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Labor Disputes

A Wounded Striker and the Soldier

by Hugo Gellert

Known for his politically charged lithographs of the 1920s and 1930s, Gellert focused on workers issues, racial tension, and fascism.  He published three books. A Wounded Striker and the Soldier is a lithograph that appears in his 1936 book, Aesop Said So.  The text, combined with this image offers the subtitle, The Eagle and the Arrow and these words,

An Eagle was mortally wounded by an Arrow. As he turned his head in the agonies of death, he saw that the Arrow was winged with his own feathers.

“How much sharper,” said he, “are the wounds made by weapons which we ourselves have supplied.”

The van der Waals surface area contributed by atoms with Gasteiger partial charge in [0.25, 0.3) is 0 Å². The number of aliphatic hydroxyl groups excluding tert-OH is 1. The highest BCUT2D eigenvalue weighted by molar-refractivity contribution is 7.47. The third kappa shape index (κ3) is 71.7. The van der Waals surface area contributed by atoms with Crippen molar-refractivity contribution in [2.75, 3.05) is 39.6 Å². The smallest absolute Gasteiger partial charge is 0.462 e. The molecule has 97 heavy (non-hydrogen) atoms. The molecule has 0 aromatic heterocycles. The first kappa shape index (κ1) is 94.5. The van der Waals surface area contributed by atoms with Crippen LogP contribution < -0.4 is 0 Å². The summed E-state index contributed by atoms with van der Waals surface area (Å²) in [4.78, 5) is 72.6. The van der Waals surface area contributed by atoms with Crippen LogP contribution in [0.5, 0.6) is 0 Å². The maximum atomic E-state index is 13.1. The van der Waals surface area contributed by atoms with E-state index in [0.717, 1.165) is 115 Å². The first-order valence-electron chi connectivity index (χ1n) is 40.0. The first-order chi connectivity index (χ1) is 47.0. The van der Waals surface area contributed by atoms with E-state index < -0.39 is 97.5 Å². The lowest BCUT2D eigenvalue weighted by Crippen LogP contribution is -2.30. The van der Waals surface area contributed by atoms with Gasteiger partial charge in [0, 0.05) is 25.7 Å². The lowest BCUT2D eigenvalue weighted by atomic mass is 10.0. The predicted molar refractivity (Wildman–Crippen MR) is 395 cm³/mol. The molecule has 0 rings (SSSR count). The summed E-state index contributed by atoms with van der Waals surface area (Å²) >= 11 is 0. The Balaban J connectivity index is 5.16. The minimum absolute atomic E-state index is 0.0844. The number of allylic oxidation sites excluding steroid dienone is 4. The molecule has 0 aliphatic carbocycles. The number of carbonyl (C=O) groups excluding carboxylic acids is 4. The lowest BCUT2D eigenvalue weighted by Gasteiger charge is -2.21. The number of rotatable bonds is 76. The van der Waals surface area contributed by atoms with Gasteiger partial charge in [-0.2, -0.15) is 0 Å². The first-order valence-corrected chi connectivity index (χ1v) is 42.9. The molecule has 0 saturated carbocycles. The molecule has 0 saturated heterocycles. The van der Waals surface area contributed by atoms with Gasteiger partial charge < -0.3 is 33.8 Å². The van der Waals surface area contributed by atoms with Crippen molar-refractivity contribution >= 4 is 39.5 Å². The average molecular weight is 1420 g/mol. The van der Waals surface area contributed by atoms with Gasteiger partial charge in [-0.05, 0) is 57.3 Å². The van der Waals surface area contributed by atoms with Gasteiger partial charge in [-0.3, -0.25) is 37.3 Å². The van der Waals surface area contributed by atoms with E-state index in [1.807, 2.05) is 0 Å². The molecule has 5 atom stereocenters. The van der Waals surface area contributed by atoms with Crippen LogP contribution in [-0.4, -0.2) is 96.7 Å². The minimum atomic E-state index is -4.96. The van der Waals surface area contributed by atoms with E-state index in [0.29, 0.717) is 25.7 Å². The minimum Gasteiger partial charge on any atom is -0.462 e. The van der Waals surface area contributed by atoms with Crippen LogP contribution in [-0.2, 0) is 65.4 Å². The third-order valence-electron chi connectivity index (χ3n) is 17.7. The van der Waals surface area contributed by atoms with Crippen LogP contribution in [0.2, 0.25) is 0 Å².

(Hugo Gellert, Aesop Said So,
Covici Friede, New York 1936)

What do you think Gellert intended by combining this parable with his image A Wounded Striker and the Soldier?

Learn more about this artist:

Artist Biography

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Hugo Gallert, A Wounded Striker and the Soldier

Hugo Gellert, A Wounded Striker and the Soldier, 1930.  Lithograph, 13 ½ x 12 ⅜ in.  

Museum Purchase, Derby Fund, from the Philip J. and Suzanne Schiller Collection of American Social Commentary Art 1930-1970

Within Labor Disputes...
Paul Cadmus Hugo Gellert Thomas Hart Benton Lynd Ward

Rural Poverty Urban Poverty Anti-Poverty Efforts Fall Short Labor Disputes
Ida Abelman
Thomas Hart Benton
Lucienne Bloch
Harry Brodsky
Paul Cadmus
Francis Chapin
Jack Delano
Phillip Evergood
George Gilbert
Hugo Gellert
Joseph Hirsch
Irwin Hoffman
Morris Huberland
Merritt Mauzey
Elizabeth Olds
Walter Quirt
Moses Soyer
Raphael Soyer
Lynd Ward

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